Cannabis is the illicit drug most commonly used by the adult general population aged 15-64 years in Latvia. Drug use is mainly concentrated among young adults aged 15-34 years, and males generally report illicit drug use, particularly cannabis use, more often than females. The lifetime prevalence of cannabis use has remained relatively stable among young adults in Latvia. The use of other illicit drugs is less common among the general population. Experimentation with new psychoactive substances (NPS) emerged as a trend in 2011; however, regular use of these substances remains uncommon.
Drug use among 15- to 16-year-old students is reported in the European School Survey Project on Alcohol and Other Drugs (ESPAD). This study has been conducted in Latvia since 1999 and the most recent survey was carried out in 2015. The 2015 ESPAD suffered from some methodological issues in Latvia; therefore, the comparability of the Latvian data should be considered limited. The lifetime prevalence of NPS use reported by Latvian students was higher than the ESPAD average (based on data from 35 countries), whereas the lifetime use of cannabis and of illicit drugs other than cannabis was more or less in line with the ESPAD average. Of the other key substances, the lifetime use of inhalants by Latvian students was clearly higher than the ESPAD average, while the results for cigarette use and heavy episodic drinking in the past 30 days were slightly above average. The long-term trend indicates a continuous increase in lifetime prevalence rates of cannabis use among Latvian adolescents from 2003 to 2011.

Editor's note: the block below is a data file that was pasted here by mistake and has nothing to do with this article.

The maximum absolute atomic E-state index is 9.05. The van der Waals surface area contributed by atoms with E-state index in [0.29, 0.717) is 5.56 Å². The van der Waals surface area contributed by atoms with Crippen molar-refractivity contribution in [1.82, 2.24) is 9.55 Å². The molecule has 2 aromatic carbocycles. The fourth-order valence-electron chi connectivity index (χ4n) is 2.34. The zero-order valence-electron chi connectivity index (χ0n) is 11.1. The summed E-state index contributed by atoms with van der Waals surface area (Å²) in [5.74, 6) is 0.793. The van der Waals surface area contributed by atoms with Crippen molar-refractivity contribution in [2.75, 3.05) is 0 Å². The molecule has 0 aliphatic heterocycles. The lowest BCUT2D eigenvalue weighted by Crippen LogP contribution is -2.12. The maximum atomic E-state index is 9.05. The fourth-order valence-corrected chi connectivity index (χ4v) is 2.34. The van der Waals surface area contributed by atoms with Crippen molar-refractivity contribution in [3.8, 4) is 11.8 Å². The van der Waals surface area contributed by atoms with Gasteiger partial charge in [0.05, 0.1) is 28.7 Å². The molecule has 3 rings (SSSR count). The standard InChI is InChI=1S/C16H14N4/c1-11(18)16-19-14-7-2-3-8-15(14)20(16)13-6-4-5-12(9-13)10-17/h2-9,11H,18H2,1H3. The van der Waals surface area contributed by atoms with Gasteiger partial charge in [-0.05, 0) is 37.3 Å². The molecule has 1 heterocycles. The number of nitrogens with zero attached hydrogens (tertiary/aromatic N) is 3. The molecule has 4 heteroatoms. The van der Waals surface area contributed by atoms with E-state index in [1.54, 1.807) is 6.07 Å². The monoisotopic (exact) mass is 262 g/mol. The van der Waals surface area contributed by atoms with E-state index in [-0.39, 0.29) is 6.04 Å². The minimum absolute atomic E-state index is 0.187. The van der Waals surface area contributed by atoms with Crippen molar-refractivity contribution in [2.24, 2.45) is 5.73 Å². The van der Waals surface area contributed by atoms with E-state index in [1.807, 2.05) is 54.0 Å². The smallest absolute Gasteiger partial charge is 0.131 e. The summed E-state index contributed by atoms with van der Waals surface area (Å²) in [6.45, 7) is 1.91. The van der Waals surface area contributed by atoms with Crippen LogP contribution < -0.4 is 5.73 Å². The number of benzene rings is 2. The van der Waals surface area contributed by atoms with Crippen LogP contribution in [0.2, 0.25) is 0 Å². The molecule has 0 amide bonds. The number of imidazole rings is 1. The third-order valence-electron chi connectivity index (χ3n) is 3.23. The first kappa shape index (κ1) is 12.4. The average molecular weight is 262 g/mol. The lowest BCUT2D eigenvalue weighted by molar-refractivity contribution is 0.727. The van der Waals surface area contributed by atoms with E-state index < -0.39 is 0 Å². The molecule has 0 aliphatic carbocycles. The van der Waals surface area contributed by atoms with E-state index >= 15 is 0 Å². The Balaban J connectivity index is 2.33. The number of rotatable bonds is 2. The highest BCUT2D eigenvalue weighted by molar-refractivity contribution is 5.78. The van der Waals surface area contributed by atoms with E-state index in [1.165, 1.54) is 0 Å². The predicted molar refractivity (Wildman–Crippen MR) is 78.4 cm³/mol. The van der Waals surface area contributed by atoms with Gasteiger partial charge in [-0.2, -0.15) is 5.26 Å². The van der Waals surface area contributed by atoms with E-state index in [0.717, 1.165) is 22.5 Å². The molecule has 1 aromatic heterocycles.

Studies reporting estimates of high-risk use can help to identify the extent of the more entrenched drug use problems, while data on first-time entrants to specialised drug treatment centres, when considered alongside other indicators, can inform an understanding of the nature of and trends in high-risk drug use.
High-risk drug use in Latvia is mainly linked to the use of opioids and amphetamines. The estimated number of high-risk opioid users in 2017 was 7 100 (around 5.6 per 1 000 adult population). The same study estimated that there were 2 234 high-risk amphetamine users (1.8 per 1 000 adult population) in the country. Available data from other sources indicate that opioid use (including the use of a home-made opioid called hanka) may have decreased, with some opioid users switching to amphetamines in the past decade. The prevalence of injecting drug use was estimated at 6 per 1 000 adult population in 2016.
Data from specialised treatment centres indicate that the number of first-time clients entering heroin treatment has remained relatively stable since 2010, while an increase has been reported in first-time amphetamine treatment demands. Almost all first-time treatment clients who report primary heroin use inject it, and injecting is also the preferred mode of more than half of first-time primary amphetamine clients.
Since 2013, cannabis has been the most frequently reported primary illicit substance among those entering treatment for the first time. In general, cannabis users entering treatment for the first time are younger than clients seeking treatment for other illicit drug use.